All the stretchy, bouncy fun of mochi. Deep fried into donut form. Black Sesame Mochi Donuts are deliciously savory and satisfyingly chewy.
I know, I know… I already have a Mochi Donut recipe on the blog!
But while I was fiddling around in the kitchen, I came up with another version. And trust me when I say this recipe is very, very good.
Black Sesame Mochi Donuts are completely different from Plain Mochi Donuts. I prefer them, actually. But when I tested both kinds, people were split down the middle. Some like simple and plain, with a sticky-sweet glaze. Some like savory and crunchy, with depth and heft.
Black Sesame Mochi Donuts possess a thick, crunchy crust. But underneath lies the chewy, stretchy joy that is mochi! Addictively crispy on the outside. Chewy and bouncy on the inside. These donuts are infinitely snackable and tasty.
I also love this donut’s easy, straightforward simplicity — mixed in one bowl with no yeast or starter. The dough is very sticky — but other than that, uncomplicated as they come.
These donuts taste great with a simple dusting of powdered sugar. But if you need a glaze (no judgement here!), I recommend a matcha glaze (see recipe below).
Glutinous Rice Flour — Also known as Sticky Rice Flour or Sweet Rice Flour, this gluten-free flour can be found at Asian grocery stores.
Regular All Purpose Flour will NOT work in this recipe! Even regular rice flour won’t cut it. Glutinous Rice Flour gives mochi donuts their characteristically chewy texture.
The beauty of sticky rice flour (there’s no gluten) means there’s no danger of overworking the dough. Mix and knead without worry. Rework the scraps to make extra donuts. If you mess up, start over! The dough is very forgiving.
Black Sesame Powder –It’s no secret that I’m in love with black sesame seeds. Nutty and aromatic, they add serious flavor and depth. Texturally rough, they add bite and crunch while erasing that greasy, deep-fried aftertaste. This is not a delicate, airy donut! Oh no, this donut contains texture and depth. With a rustic, down-to-earth feel!
Black Sesame Powder, bought in a bag, makes this recipe easy and fast. Buy a small bag and store in the fridge, as sesame seeds can easily go rancid.
How to Make Black Sesame Mochi Donuts:
Mochi Donuts are easier than you think. Easier than yeasted donuts or even cake donuts. The hardest part will be cooking the donuts so they stay crunchy on the outside yet chewy and stretchy on the inside. Don’t overcook them! But don’t undercook them, either. ðŸ˜‰
Combine dry ingredients in a large bowl. Combine wet ingredients in a measuring cup. Add wet ingredients to dry and mix with a fork until large clumps form.
Gather clumps with hands and form into a large ball. Knead until smooth. It will be very sticky, so generously sprinkle with rice flour.
Transfer dough and roll out until 1/2-inch thick. Cut 8-10 donuts.
Prepare for deep frying. Fill a cast iron dutch oven with oil. Clip a candy thermometer and line a baking sheet with paper towels.
Deep fry until golden and puffy, about 1-2 minutes on each side.
Dust with powdered sugar or dip into matcha glaze. Enjoy!
Black Sesame Mochi Donuts
- Cast Iron Enameled Dutch Oven
- candy thermometer
- Rolling Pin
- 3-inch biscuit cutter + donut hole cutter
- 2 cups glutinous rice flour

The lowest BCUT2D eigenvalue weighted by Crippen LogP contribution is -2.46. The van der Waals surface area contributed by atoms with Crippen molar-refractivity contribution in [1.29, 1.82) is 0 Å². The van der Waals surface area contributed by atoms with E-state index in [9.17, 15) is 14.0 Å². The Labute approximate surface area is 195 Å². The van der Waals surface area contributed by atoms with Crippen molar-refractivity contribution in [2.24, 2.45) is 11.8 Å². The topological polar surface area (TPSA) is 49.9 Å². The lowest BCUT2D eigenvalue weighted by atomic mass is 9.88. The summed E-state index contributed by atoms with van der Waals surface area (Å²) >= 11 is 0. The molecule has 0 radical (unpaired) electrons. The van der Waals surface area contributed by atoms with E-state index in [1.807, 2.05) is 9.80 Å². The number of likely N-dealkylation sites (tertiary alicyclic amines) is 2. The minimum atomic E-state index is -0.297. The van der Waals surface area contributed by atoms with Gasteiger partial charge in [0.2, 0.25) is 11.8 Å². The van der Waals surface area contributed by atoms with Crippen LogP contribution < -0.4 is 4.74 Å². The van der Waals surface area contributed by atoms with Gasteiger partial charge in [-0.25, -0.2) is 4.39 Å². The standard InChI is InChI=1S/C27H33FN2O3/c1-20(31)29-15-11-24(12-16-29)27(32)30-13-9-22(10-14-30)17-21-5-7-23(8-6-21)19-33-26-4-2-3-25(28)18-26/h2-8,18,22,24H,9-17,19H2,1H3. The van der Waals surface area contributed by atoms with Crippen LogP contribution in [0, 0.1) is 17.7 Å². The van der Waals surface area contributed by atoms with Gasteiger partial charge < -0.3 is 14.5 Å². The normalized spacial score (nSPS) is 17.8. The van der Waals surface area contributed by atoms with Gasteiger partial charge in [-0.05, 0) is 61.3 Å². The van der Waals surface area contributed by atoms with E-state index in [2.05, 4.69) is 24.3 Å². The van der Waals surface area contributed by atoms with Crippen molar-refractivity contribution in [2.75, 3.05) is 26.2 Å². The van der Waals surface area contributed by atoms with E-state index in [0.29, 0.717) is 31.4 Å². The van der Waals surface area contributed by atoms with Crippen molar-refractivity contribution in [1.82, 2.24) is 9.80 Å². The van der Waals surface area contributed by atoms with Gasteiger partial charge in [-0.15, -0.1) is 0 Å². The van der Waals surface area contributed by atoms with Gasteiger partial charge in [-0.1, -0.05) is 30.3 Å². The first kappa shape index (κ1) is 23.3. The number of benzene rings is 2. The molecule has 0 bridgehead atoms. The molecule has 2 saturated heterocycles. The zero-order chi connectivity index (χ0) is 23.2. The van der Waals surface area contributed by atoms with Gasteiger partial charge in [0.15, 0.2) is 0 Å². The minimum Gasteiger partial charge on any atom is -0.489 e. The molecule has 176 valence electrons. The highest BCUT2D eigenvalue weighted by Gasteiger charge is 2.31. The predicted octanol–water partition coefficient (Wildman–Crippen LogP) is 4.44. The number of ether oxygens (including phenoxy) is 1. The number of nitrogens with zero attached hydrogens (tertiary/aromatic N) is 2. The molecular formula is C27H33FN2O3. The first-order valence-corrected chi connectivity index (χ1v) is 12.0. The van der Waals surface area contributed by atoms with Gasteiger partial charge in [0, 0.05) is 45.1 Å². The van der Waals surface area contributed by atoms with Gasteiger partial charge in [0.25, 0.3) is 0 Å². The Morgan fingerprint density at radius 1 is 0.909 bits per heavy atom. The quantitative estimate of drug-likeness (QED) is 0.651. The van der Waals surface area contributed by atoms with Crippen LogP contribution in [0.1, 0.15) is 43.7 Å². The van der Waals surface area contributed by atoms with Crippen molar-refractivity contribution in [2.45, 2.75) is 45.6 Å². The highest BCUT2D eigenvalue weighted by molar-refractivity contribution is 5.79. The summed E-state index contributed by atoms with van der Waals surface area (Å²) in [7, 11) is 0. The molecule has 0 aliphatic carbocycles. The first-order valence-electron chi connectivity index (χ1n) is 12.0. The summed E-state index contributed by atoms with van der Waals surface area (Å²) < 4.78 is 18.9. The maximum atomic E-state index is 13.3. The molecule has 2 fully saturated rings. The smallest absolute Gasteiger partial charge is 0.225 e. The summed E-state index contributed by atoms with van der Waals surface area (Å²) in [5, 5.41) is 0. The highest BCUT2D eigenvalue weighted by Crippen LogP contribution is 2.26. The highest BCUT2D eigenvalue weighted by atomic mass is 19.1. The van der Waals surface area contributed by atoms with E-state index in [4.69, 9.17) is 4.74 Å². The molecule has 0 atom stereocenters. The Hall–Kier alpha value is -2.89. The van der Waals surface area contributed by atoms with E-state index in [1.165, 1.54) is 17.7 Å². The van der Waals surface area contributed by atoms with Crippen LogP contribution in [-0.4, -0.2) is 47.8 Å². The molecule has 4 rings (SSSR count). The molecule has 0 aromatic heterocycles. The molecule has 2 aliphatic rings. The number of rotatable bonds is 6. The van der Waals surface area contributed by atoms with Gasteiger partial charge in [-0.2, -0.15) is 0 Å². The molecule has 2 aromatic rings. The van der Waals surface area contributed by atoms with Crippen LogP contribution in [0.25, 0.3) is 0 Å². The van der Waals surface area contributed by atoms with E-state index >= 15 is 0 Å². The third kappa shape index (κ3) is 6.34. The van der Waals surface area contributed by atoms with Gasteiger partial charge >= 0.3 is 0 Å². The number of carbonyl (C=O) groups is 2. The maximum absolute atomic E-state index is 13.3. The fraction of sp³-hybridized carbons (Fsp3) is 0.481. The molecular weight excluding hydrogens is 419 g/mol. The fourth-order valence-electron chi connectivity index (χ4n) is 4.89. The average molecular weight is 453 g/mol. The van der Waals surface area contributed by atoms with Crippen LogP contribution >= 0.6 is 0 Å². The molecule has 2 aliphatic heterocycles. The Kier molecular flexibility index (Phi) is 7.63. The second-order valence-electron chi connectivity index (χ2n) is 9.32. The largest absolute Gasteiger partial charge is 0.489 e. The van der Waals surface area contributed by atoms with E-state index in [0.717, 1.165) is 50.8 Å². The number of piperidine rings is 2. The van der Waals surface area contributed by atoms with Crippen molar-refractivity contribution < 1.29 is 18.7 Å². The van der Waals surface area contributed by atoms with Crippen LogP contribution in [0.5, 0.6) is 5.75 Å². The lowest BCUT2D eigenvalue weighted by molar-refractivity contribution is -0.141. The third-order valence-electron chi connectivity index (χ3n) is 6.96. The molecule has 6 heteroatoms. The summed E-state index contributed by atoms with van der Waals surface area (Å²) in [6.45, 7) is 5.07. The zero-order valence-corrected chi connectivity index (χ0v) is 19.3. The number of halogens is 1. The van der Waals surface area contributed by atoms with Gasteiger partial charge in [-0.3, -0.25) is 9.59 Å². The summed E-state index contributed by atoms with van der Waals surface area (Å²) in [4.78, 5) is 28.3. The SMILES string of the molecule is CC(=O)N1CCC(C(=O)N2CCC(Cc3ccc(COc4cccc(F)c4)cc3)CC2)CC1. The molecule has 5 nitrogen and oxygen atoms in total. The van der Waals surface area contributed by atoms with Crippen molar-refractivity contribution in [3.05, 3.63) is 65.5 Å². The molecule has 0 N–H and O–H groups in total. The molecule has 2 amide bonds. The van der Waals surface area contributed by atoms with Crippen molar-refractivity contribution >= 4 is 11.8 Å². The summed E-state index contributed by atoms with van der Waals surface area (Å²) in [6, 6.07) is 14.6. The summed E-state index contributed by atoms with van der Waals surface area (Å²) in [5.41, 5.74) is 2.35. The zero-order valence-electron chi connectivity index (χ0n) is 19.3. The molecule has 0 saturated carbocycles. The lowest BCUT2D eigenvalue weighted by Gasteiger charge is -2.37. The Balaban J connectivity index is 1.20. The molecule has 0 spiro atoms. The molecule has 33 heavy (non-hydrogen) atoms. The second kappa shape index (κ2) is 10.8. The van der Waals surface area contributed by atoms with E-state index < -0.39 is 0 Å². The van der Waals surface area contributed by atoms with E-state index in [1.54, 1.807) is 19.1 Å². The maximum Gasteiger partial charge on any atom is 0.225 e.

- 1/2 cup sugar
- 1/4 cup black sesame powder
- 2 tsp baking powder
- 1/2 tsp salt
- 2/3 cup warm milk
- 2 Tbsp oil (I use grapeseed oil)
- 1 large egg
- 1/2 cup powdered sugar
- 2 tsp matcha powder (if you like things sweeter, add only 1 tsp)
- 3 Tbsp heavy cream (add more if needed, 1 tsp at a time)
- Combine dry ingredients in a large bowl: glutinous rice flour, black sesame powder, sugar, baking powder, salt. Combine wet ingredients in a measuring cup: warm milk, oil, egg. (I add the milk first then heat in the microwave for 30 seconds. After removing from the microwave,I add the oil and egg.) Add wet ingredients to dry ingredients and mix with a fork until large clumps form.
- Gather clumps with hands and form into a large ball. Knead until smooth, about 1-2 minutes. It will be very sticky. (Feel free to add more rice flour, up to 1/2 cup, if it's too sticky to handle).
- Generously flour a work surface with rice flour. Transfer dough and roll out until 1/2-inch thick. Cut into 3-inch circles and donut holes. Knead the scrap pieces and keep cutting until you have 8-10 donuts. (Again, the dough will be very sticky so be sure to generously flour with rice flour – the rolling pins, the biscuit cutters, the dough.)
- Prepare for deep frying: Fill a cast iron dutch oven with 1-2 inches of neutral oil with a high smoke point. (I use grapeseed oil.) Clip a candy thermometer and line a baking sheet with paper towels.
- Heat oil on medium heat until the temperature reaches 350F/175C. Add donuts, making sure not to overcrowd the pan. Fry until golden and puffy, about 1-2 minutes on each side. Transfer to paper towel lined baking sheet to drain oil. Keep frying in batches until all donuts are fried on both sides. Keep an eye on the thermometer and adjust heat level so the temperature stays between 340-350F. (Make sure not to overcook! When you take a bite, the donut should be chewy and a little bit stretchy. It's ok if it doesn't look fully cooked, that's the nature of mochi. As long as it's not raw, it's better to undercook rather than to overcook.)
- While the donuts cool, whisk heavy cream and matcha powder in a small, shallow bowl. Dip donuts, one at a time, and swirl the glaze around. The glaze will be thick. If you like it thinner, add more heavy cream, 1 tsp at a time.
- Otherwise, simply dust donuts with powdered sugar. Eat immediately! They are best eaten on the same day they are made. The next day, they will lose their chewy texure.